Boeing also made the announcement that the US Navy will receive the Block III Super Hornets and next-gen capabilities until 2033, with their teams delivering new aircraft and updating existing aircraft through the Service Life Modification program.
“The initial focus of this program will extend the life of the fleet from 6,000 to 9,000 flight hours,” said Mark Sears, SLM program director.
“But SLM will expand to include Block II to Block III conversion, systems grooming and reset and O-level maintenance tasks designed to deliver a more maintainable aircraft with an extended life and more capability. Each of these jets will fly another 10 to 15 years, so making them next-generation aircraft is critical.”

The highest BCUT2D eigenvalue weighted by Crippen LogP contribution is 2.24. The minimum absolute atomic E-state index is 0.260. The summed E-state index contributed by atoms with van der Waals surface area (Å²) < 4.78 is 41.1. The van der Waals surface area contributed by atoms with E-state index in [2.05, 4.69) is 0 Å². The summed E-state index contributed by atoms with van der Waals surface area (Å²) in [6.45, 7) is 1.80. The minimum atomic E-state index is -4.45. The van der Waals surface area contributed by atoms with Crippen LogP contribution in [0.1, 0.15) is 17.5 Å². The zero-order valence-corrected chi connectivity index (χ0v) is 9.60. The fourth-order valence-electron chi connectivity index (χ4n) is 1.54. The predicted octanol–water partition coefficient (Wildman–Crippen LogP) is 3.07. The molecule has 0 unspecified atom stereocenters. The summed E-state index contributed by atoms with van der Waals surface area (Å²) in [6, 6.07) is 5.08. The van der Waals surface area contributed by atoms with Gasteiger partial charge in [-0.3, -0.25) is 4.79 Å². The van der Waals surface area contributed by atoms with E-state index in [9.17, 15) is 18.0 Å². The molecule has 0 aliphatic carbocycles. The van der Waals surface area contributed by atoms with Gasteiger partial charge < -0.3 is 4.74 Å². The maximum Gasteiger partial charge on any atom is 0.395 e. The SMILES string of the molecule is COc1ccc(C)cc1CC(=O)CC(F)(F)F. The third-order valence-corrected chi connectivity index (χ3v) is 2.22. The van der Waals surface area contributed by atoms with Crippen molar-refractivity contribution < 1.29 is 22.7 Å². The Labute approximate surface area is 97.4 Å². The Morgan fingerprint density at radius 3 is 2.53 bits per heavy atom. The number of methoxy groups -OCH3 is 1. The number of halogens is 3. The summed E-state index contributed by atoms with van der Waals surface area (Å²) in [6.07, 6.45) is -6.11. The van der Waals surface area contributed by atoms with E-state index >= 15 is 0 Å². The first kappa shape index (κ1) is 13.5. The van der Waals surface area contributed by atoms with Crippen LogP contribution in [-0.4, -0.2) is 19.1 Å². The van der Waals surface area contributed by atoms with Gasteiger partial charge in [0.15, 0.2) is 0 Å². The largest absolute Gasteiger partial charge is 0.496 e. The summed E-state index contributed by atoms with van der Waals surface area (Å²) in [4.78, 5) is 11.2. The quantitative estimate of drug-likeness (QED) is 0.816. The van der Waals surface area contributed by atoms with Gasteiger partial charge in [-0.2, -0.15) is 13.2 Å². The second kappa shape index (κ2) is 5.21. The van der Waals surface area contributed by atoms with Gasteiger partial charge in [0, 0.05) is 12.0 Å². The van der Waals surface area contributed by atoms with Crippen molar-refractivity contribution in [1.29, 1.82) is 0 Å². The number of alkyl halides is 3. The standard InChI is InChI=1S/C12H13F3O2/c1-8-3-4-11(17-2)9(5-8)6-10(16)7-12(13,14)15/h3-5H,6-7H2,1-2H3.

The company also confirmed that Block III is on schedule for delivery next year, with testing completed on the fighters' next-gen conformal fuel tanks, advanced cockpit system and infrared search and track.
The Block III configuration will add capability upgrades to some of these features, as well as enhanced network capability, longer range, reduced radar signature and an enhanced communications system.
Boeing's profile of the fighter describes the aircraft as "the newest highly capable, affordable and available tactical aircraft in US Navy inventory. The Super Hornet is the backbone of the US Navy carrier air wing now and for decades to come".